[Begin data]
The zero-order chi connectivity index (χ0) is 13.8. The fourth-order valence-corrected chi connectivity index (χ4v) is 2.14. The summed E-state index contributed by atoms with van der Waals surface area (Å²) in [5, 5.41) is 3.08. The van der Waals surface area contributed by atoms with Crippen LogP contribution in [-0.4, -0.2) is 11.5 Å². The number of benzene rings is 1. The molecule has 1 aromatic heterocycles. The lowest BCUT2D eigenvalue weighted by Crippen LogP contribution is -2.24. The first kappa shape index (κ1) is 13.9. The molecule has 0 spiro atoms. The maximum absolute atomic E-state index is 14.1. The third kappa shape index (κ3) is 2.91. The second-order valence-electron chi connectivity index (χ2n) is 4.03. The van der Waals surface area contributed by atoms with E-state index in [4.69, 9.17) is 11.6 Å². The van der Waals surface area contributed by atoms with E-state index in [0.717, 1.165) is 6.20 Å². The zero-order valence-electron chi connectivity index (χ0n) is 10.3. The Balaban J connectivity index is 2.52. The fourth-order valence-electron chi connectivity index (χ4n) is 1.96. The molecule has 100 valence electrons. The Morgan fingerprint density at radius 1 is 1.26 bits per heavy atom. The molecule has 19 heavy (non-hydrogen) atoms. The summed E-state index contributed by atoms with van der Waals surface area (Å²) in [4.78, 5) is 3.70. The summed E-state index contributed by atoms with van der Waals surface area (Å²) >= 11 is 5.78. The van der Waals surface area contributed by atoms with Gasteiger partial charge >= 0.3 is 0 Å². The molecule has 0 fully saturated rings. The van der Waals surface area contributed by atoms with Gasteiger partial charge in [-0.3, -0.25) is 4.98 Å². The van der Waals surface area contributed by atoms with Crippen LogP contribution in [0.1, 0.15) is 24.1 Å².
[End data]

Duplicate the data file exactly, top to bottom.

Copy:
The zero-order chi connectivity index (χ0) is 13.8. The fourth-order valence-corrected chi connectivity index (χ4v) is 2.14. The summed E-state index contributed by atoms with van der Waals surface area (Å²) in [5, 5.41) is 3.08. The van der Waals surface area contributed by atoms with Crippen LogP contribution in [-0.4, -0.2) is 11.5 Å². The number of benzene rings is 1. The molecule has 1 aromatic heterocycles. The lowest BCUT2D eigenvalue weighted by Crippen LogP contribution is -2.24. The first kappa shape index (κ1) is 13.9. The molecule has 0 spiro atoms. The maximum absolute atomic E-state index is 14.1. The third kappa shape index (κ3) is 2.91. The second-order valence-electron chi connectivity index (χ2n) is 4.03. The van der Waals surface area contributed by atoms with E-state index in [4.69, 9.17) is 11.6 Å². The van der Waals surface area contributed by atoms with E-state index in [0.717, 1.165) is 6.20 Å². The zero-order valence-electron chi connectivity index (χ0n) is 10.3. The Balaban J connectivity index is 2.52. The fourth-order valence-electron chi connectivity index (χ4n) is 1.96. The molecule has 100 valence electrons. The Morgan fingerprint density at radius 1 is 1.26 bits per heavy atom. The molecule has 19 heavy (non-hydrogen) atoms. The summed E-state index contributed by atoms with van der Waals surface area (Å²) in [4.78, 5) is 3.70. The summed E-state index contributed by atoms with van der Waals surface area (Å²) >= 11 is 5.78. The van der Waals surface area contributed by atoms with Gasteiger partial charge >= 0.3 is 0 Å². The molecule has 0 fully saturated rings. The van der Waals surface area contributed by atoms with Gasteiger partial charge in [-0.3, -0.25) is 4.98 Å². The van der Waals surface area contributed by atoms with Crippen LogP contribution in [0.1, 0.15) is 24.1 Å².